DALE: And theoretically having more confidence, I would imagine. Like, this worked for all those other use cases.

CRAIG: Absolutely. I've certainly been part of building a model where we get the whole thing built and somebody says, oh, well I just ran an aggregate across feature X and it looks like you've got 3x the value the company has ever seen or something like that. And you realize, oh, I've got duplicates in there. Something awful, I've summed the wrong column or something. And so I think, Dale, to your point ensuring that that is all the source of truth as best we have a source of truth for these topics becomes critical.

MARK: And I think that naturally kind of takes us into the next step, which would be that once you have this data, you need to start training a model on it. How does that work? Which is probably the broadest of broad questions, but--

CRAIG: What's interesting is if we were to kind of rewind the clock I don't know, three years, four years, training the model was the activity. You would turn to your friends after training a model and say, hey, I just trained this model and it gets this kind of accuracy and pat myself on the back, aren't I proud. Training has improved substantively over that time in terms of speed, stability, the ease of with which errors are found in debugged.

But once that model is trained, figuring out how to make sure you move it into deployment effectively, and then making sure that you have all of that kind of environmental consistency as you move it from your notebook into a cloud training system and then into production becomes critical. And so that's an area where I think there are still tons of opportunities to kind of improve on best practices.

And one technology we see customers leaning on heavily here is this idea of starting to use machine learning pipelines, whether this is technologies like TensorFlow Extended, or TFX, or whether it's technologies like Kubeflow Pipelines, the ability to-- instead of saying, oh, for training, I hit Train on my laptop or I called this API or something like that-- instead, by building this into a set of pipeline steps, now all of a sudden, this becomes a repeatable, improvable process that I or others can come through and audit and improve and debug without having to crawl through a monolith of impossible code.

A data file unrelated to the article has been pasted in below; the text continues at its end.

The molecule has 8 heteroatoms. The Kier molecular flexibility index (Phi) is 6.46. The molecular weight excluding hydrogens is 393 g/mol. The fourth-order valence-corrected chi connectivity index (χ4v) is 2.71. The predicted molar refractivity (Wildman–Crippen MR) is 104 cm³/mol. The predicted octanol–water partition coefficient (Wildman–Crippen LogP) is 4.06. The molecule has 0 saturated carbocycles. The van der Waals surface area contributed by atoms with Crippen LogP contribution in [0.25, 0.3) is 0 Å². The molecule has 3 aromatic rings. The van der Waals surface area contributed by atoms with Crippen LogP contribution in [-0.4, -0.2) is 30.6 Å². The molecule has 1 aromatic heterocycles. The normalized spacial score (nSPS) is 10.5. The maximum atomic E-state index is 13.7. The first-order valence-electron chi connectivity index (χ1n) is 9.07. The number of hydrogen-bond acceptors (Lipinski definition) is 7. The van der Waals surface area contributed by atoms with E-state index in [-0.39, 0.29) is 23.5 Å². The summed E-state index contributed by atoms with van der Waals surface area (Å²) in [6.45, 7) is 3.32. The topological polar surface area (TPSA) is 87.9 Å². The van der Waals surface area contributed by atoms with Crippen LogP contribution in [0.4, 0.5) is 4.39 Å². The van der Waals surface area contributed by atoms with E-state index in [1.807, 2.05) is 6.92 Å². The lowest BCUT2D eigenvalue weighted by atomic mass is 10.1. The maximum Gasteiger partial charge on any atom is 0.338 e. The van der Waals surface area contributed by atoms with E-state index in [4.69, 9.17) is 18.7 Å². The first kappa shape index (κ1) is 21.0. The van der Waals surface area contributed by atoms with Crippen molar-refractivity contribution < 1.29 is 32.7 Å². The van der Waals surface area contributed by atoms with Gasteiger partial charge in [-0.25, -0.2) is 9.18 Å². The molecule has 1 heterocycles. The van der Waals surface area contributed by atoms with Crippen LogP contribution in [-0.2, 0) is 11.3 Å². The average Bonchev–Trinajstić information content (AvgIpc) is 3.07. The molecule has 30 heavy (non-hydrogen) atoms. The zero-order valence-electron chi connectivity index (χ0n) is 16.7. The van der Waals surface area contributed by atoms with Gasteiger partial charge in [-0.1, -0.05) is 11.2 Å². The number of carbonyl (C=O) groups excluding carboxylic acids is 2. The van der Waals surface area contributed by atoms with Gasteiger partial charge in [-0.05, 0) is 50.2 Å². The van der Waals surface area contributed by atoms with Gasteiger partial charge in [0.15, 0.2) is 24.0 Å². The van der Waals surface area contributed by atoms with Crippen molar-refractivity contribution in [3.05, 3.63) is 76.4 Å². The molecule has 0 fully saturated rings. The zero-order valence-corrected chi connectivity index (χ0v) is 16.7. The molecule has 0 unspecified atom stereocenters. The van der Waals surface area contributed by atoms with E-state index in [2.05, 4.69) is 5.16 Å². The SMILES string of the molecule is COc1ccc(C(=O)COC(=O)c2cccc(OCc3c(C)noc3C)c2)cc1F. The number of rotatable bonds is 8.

DALE: To add a little bit of color here as someone that builds models and also someone who's written production software, building these two things is often super different. Building a model is so messy. A lot of times, you're just kind of throwing everything at the wall to see what works. You're like, oh, did I run this code or not, and it's just so much more-- in my opinion-- hacky than building a lot of production software.

And so a lot of times, you would have these data scientists that were really good at the model building part, but then the handoff between them and the engineers that actually had to put it into process, they'd be like, I can't believe you just gave me this thing. So it sounds like these pipelines really help with that sort of bridging the gap between the software deployment and the actual tinkering and model building.

CRAIG: I joke with the team that when you work on machine learning tooling in 2021, it's a pretty cool, out front, at the tip of the technological barrier, but if we're lucky, we will just become code builder tools in the fullness of time. While what we're building is being used and applied to new and transformational technology, ultimately the objective here, I think to your point, Dale, is to make it look and feel a lot more like traditional computer science.